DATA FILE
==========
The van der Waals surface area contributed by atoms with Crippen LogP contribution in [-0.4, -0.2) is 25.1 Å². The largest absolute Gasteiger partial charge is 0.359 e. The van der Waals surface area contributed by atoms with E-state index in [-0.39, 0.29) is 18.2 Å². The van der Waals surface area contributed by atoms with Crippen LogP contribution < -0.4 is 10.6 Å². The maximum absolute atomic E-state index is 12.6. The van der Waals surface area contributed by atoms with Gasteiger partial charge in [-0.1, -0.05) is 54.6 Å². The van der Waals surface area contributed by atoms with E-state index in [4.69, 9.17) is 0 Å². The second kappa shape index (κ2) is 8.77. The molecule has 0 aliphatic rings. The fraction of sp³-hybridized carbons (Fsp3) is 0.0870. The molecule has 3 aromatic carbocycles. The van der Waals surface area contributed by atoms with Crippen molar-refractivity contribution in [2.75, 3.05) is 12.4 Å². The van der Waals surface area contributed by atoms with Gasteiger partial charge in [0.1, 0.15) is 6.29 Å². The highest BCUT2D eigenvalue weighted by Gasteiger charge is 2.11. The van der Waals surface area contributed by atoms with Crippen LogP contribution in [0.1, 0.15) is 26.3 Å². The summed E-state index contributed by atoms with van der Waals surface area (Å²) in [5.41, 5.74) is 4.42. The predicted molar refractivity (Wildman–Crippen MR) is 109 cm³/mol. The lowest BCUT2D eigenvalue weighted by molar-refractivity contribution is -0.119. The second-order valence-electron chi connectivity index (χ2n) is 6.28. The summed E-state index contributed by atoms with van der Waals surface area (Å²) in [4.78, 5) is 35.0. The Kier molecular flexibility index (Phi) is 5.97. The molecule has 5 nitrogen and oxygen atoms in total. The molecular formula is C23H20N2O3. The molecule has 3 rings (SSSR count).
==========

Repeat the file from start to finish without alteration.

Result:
The van der Waals surface area contributed by atoms with Crippen LogP contribution in [-0.4, -0.2) is 25.1 Å². The largest absolute Gasteiger partial charge is 0.359 e. The van der Waals surface area contributed by atoms with E-state index in [-0.39, 0.29) is 18.2 Å². The van der Waals surface area contributed by atoms with Crippen LogP contribution < -0.4 is 10.6 Å². The maximum absolute atomic E-state index is 12.6. The van der Waals surface area contributed by atoms with Gasteiger partial charge in [-0.1, -0.05) is 54.6 Å². The van der Waals surface area contributed by atoms with E-state index in [4.69, 9.17) is 0 Å². The second kappa shape index (κ2) is 8.77. The molecule has 0 aliphatic rings. The fraction of sp³-hybridized carbons (Fsp3) is 0.0870. The molecule has 3 aromatic carbocycles. The van der Waals surface area contributed by atoms with Crippen molar-refractivity contribution in [2.75, 3.05) is 12.4 Å². The van der Waals surface area contributed by atoms with Gasteiger partial charge in [0.1, 0.15) is 6.29 Å². The highest BCUT2D eigenvalue weighted by Gasteiger charge is 2.11. The van der Waals surface area contributed by atoms with Crippen LogP contribution in [0.1, 0.15) is 26.3 Å². The summed E-state index contributed by atoms with van der Waals surface area (Å²) in [5.41, 5.74) is 4.42. The predicted molar refractivity (Wildman–Crippen MR) is 109 cm³/mol. The lowest BCUT2D eigenvalue weighted by molar-refractivity contribution is -0.119. The second-order valence-electron chi connectivity index (χ2n) is 6.28. The summed E-state index contributed by atoms with van der Waals surface area (Å²) in [4.78, 5) is 35.0. The Kier molecular flexibility index (Phi) is 5.97. The molecule has 5 nitrogen and oxygen atoms in total. The molecular formula is C23H20N2O3. The molecule has 3 rings (SSSR count).